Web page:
Adventure on the Big Screen—The Banff Mountain Film Fest Tour

“You shouldn’t have to convince people to go to paradise, but if I could go to paradise without dying and see all that is there, sign me up.”  –Shelton Johnson, Yosemite park ranger, in The Way Home

Sign me up, too! It sounds like an adventure. Paradise waits for us when we explore the unknown, overcome challenges, and discover a newfound appreciation for the world.

Johnson’s words and other enticing tales inspired me at the Banff Mountain Film and Book Festival tour, which swung through my hometown of Boulder, Colorado, last week. This is a pretty cool festival that takes place each year in Banff, Alberta, showcasing mountain and adventure films, books, and speakers over the course of nine days. Then the show hits the road, screening select films at cities all over the world.

I saw several films, ranging in length from four minutes to 45, that spanned a wide variety of adventures—from mountain biking to kayaking, mountaineering to canyoneering, with some South Pole action to boot. It was a nice combo. But what struck me most was the common human condition that wove through widely disparate people and experiences.

The Denali Experiment was my favorite—about a team from The North Face who decided to climb Denali… and ski down—since why on earth would you merely climb a 20,320-foot peak when you can hump up it with a bunch of extra gear? The team included pro skier Sage Cattabriga-Alosa and pro snowboarder Lucas Debari, who have skill in spades when it comes to charging down mountain faces, but not much experience climbing them. Luckily famed mountaineer Conrad Anker was there to show them the ropes—literally. It was fun to watch the group coalesce around a common goal and share mutual admiration for one another’s trades. My favorite quote was Anker marveling at a trick Sage pulled off: “…a crevasse feature and he does a back flip and he lands it smoothly in touring gear with an expedition backpack on. What’s up?”

Another story of trailblazers, Last of the Great Unknown introduces us to a group of canyoneers exploring the uncharted finger canyons surrounding the Grand Canyon. They pored over maps to figure out where it might be feasible to penetrate the rocky depths and plotted a course into canyons so hard to access, few—if any—people have dared venture. What struck me is that even in this time of maps and GPS and thousands of years of exploration, some places are so remote, they still hold their secrets tightly.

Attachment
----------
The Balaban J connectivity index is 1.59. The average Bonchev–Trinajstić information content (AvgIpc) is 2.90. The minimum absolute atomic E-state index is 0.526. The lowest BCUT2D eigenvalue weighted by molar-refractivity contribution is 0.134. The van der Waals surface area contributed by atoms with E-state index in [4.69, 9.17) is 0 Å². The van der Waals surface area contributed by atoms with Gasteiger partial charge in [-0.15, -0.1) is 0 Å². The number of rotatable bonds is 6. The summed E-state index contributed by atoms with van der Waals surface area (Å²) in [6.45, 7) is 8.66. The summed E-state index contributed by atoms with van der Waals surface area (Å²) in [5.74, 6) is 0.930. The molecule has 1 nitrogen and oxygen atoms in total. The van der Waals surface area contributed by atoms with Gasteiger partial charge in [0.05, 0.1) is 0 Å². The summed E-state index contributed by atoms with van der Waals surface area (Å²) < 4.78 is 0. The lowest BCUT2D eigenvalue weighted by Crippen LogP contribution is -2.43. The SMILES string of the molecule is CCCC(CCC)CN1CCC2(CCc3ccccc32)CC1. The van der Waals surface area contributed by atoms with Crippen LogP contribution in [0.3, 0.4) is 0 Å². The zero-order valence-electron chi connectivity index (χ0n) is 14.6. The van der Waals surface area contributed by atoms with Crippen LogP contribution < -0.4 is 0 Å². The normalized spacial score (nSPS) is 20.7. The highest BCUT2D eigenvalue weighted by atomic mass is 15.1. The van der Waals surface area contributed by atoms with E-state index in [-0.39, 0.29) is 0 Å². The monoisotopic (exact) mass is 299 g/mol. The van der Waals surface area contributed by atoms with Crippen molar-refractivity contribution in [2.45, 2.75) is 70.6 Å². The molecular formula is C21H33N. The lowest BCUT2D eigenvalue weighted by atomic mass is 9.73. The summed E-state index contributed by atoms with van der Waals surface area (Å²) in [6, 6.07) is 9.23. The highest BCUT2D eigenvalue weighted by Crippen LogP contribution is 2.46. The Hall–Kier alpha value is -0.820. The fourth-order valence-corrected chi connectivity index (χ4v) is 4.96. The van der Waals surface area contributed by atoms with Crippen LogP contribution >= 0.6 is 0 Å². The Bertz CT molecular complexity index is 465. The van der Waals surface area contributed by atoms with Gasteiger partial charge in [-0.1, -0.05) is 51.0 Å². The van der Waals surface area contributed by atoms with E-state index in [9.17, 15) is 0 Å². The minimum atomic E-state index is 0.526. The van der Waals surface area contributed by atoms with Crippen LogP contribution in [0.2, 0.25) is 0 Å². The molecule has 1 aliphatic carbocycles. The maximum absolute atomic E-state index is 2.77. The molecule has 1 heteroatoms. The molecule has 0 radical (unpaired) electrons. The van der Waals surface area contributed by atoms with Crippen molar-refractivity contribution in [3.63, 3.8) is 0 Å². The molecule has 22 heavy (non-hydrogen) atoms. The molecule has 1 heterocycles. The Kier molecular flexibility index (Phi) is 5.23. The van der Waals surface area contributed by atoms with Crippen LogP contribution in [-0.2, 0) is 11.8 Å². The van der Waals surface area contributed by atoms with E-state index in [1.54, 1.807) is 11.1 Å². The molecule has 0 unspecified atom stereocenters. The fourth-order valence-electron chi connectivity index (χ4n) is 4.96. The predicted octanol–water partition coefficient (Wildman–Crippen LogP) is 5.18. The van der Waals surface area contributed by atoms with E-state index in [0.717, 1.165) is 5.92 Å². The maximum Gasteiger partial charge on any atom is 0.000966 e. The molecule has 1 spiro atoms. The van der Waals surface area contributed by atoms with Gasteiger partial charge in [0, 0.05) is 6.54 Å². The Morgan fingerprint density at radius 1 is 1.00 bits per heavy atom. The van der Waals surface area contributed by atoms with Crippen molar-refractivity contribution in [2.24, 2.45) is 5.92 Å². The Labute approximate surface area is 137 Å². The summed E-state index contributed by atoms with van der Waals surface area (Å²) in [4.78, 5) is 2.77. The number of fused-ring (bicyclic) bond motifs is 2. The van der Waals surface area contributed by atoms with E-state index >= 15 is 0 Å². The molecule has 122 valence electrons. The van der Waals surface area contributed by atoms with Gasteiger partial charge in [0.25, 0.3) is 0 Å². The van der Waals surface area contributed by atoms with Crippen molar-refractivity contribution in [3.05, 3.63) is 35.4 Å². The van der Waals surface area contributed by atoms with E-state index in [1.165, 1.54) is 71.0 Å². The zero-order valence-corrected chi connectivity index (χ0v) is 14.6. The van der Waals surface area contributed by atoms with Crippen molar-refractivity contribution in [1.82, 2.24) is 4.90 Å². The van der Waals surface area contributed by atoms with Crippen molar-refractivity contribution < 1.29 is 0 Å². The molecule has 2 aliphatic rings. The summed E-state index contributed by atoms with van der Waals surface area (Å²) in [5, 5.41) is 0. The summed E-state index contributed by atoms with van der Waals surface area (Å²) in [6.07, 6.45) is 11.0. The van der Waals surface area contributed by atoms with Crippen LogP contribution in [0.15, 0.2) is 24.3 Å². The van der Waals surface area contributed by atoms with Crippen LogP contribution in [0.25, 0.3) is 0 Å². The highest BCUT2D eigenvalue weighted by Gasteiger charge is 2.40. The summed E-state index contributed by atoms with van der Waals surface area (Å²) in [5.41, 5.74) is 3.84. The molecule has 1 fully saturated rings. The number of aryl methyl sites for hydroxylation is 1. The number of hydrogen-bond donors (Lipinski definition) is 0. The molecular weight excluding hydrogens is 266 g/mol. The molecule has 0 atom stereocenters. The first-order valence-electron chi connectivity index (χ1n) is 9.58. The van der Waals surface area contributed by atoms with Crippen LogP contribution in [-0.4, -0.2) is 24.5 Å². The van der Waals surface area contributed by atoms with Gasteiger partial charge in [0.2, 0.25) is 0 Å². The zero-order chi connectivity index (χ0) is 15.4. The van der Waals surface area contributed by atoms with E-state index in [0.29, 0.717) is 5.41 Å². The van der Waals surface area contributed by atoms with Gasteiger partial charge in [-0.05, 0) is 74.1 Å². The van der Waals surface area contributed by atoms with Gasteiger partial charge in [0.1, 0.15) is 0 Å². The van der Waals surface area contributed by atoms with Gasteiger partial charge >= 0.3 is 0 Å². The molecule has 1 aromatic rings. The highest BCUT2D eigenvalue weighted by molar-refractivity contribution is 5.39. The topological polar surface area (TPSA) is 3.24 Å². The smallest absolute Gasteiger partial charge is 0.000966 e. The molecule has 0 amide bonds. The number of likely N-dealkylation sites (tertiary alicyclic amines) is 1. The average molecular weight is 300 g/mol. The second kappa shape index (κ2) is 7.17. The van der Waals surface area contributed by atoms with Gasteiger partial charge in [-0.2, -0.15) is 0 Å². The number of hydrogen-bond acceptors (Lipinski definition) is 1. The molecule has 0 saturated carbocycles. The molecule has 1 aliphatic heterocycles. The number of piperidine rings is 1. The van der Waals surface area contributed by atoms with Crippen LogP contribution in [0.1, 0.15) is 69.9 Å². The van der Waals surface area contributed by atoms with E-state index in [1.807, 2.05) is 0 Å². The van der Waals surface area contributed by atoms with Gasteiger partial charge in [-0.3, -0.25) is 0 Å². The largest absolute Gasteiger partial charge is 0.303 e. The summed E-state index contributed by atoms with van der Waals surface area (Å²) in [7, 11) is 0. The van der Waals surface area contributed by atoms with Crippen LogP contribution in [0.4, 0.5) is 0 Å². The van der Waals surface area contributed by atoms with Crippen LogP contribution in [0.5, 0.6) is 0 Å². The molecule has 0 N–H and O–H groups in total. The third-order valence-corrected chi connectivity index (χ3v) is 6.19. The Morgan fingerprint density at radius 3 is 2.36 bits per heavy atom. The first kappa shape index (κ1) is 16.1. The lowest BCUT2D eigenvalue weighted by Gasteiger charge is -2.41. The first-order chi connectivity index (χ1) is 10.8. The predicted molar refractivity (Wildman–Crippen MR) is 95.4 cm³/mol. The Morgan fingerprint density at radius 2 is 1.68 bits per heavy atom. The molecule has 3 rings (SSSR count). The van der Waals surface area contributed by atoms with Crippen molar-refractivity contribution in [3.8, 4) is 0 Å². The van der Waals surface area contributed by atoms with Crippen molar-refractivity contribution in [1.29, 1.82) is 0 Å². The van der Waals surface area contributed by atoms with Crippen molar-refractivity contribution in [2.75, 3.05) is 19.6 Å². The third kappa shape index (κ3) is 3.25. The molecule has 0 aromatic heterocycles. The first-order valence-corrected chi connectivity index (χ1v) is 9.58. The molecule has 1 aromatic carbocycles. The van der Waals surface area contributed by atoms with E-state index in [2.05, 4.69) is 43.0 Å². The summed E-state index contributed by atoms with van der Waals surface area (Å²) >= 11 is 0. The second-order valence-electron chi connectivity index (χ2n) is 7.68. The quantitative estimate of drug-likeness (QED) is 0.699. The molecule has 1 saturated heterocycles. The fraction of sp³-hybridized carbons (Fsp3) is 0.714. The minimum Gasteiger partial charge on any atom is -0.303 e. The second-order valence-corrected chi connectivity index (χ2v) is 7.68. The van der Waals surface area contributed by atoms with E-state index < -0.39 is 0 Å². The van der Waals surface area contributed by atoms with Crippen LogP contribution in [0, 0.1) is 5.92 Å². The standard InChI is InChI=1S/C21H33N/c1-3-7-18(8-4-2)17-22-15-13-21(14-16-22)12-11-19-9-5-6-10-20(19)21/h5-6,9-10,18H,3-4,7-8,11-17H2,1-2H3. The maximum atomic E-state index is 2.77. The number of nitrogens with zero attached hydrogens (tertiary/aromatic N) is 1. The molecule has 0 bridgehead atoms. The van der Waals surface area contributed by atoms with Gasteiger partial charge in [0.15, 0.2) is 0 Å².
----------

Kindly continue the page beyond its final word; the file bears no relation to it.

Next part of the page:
The most heart-warming (or freezing) story of the night, Crossing the Ice features two Australian buddies who decided to make a go at skiing—unsupported—to the South Pole and back, despite the fact that it had never been done before (and they’d never skied before!). Sounds like an audacious plan, huh? Pulling 350-pound sleds, they tackled the arduous 1400-mile journey, completing it in 89 grueling days. It cost them a bit of sanity, a whole lot of heel skin, many hungry nights, and a combined 121 pounds of body weight. But they made it. Throughout it all, they displayed amazing tenacity, humor, friendship, and humility.

And finally, the last film I’ll mention is The Way Home. Remember that quote? Park Ranger Johnson spreads joy by introducing newcomers to Yosemite. In this film, African-Americans from a Los Angeles church group venture to the park—for the first time, even though they’re in their 60s and live just a half a day away. This is a common problem in the United States. Compared to other ethnicities, African-Americans have the lowest outdoor participation in our country. Only one percent of Yosemite visitors are African-American. This needs to change. What this film taught me is that while journeying from Los Angeles to Yosemite might not seem all that adventurous, for these folks with limited outdoor knowledge, it was a challenging and rewarding experience that pushed their limits, opened their eyes to a whole new world, and transformed their lives.

So the moral of the story is, adventure means different things to different people. Whether you’re pioneering a ski descent of America’s highest peak, penetrating unexplored canyons in the Arizona desert, tackling the South Pole, or exploring a national park for the first time—it’s all adventure. Extreme or not, it taps a fundamental piece of humanity that lives inside all of us. And we can all rejoice in the satisfaction of a day spent exploring the wilds. Thanks to the Banff Mountain Film Fest for bringing this into focus.

Avery Stonich is communications manager for Outdoor Industry Association. Follow us on twitter: @OIA and @averystonich.